New York Not A Fan Of Comcast’s Plan To Take Over TWC Service In New York



We’ve known for months that the FCC and the Justice Department are hard at work combing through the proposed Comcast/Time Warner Cable merger, but they aren’t the only ones. Although the deal will need approval from both federal agencies in order to move forward, it also has to get the states where Comcast, TWC, and Charter operate on board. And some states, New York in particular, aren’t making it easy for the cable giants to get their way.

Under New York law, the New York Public Service Commission has to approve the transaction before Comcast and TWC can trade over operating licenses in that state. And thanks to a rule change from earlier this year, the NYPSC is obligated to make sure that the deal is actively in the public interest for the residents of New York.

Over the past few months, the NYPSC held a series of public hearings on the merger around the state. Like the FCC, the commission has also been collecting comments on the merger.

Based on their findings so far, the commission also submitted a public comment for discussion to the FCC. Although the NYPSC does not specifically advocate either for or against the merger in their comment, they do identify several areas of potential concern that they encourage the FCC to look more deeply into, particularly including potential “exclusionary pricing practices” that a post-merger Comcast could have the means, motive, and opportunity to engage in.

Bloomberg reports that New York actually has a fair amount of leverage and power over the two companies. Bringing the country’s biggest markets, New York and L.A., into Comcast country is considered to be one of the major goals of the transaction. If New York state declines to approve the merger, that could make it all very difficult for Comcast.

What’s more likely, though, is that the NYPSC will use that leverage to push for certain concessions instead. According to Bloomberg, the PSC staff has recommended that the commission only vote to approve the merger if Comcast promises to offer faster connections, provide better customer service, and expand coverage in rural areas. The Commission staff also recommends that the NYPSC ask Comcast to improve their internet access program for low-income families and to make them promise to keep jobs in New York.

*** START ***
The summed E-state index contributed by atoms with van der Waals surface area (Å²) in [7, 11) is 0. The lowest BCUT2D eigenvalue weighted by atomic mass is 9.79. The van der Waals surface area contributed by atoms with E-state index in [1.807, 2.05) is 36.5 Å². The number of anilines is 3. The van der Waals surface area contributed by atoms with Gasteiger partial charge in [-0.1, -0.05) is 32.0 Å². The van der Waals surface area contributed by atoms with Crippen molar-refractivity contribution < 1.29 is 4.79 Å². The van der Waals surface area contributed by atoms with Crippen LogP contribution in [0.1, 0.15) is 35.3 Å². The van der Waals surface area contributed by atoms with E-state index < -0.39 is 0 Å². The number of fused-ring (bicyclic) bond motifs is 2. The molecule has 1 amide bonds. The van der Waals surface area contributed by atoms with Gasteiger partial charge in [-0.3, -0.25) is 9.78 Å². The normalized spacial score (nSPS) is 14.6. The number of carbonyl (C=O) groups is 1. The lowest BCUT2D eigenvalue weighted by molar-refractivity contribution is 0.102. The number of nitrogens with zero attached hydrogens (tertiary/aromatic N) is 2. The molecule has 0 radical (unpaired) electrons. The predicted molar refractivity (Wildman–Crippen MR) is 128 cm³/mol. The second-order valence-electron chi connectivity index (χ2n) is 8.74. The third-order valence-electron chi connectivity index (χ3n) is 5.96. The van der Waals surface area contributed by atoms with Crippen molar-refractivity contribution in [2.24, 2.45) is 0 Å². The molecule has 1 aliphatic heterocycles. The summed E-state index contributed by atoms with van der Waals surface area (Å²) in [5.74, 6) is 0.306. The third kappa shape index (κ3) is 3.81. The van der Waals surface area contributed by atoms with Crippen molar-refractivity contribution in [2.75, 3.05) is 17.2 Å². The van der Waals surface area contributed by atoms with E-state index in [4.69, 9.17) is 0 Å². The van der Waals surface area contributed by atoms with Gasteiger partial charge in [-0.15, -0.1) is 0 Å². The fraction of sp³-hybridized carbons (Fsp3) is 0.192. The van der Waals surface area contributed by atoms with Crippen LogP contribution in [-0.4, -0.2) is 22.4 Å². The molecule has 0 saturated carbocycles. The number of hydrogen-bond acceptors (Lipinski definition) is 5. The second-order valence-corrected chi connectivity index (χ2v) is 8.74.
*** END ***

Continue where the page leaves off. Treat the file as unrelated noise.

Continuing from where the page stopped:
The political environment in New York is not exactly warming to the merger proposal as the review carries on. Bloomberg reports that Governor Andrew Cuomo has indicated that the state’s merger review will now include a close look at this week’s massive, multi-state Time Warner Cable internet outage. And Tim Wu, who is running for lieutenant governor on a platform that includes opposition to the merger, just received endorsement from the New York Times.

The Public Service Commission will hold its vote on the merger on October 2.

New York Flaunts Clout in Review of Comcast Deal [Bloomberg]

Not The Cheese!! Kraft Recalls American Singles For Possible Premature Spoilage

cheese Obeying the correct storage process for ingredients is of the utmost importance when it comes to creating ooey-gooey cheesy deliciousness. And improper storage can spoil your cheese – as one supplier found out now that loads of Kraft Singles are being recalled.

Kraft Food Group Inc announced the voluntary recall of 7,691 cases of some varieties of its Kraft American Singles because a supplier failed to store an ingredient correctly.

The recall was initiated after Kraft found that the supplier did not store an ingredient used in the cheese slices in accordance with Kraft’s temperature standards.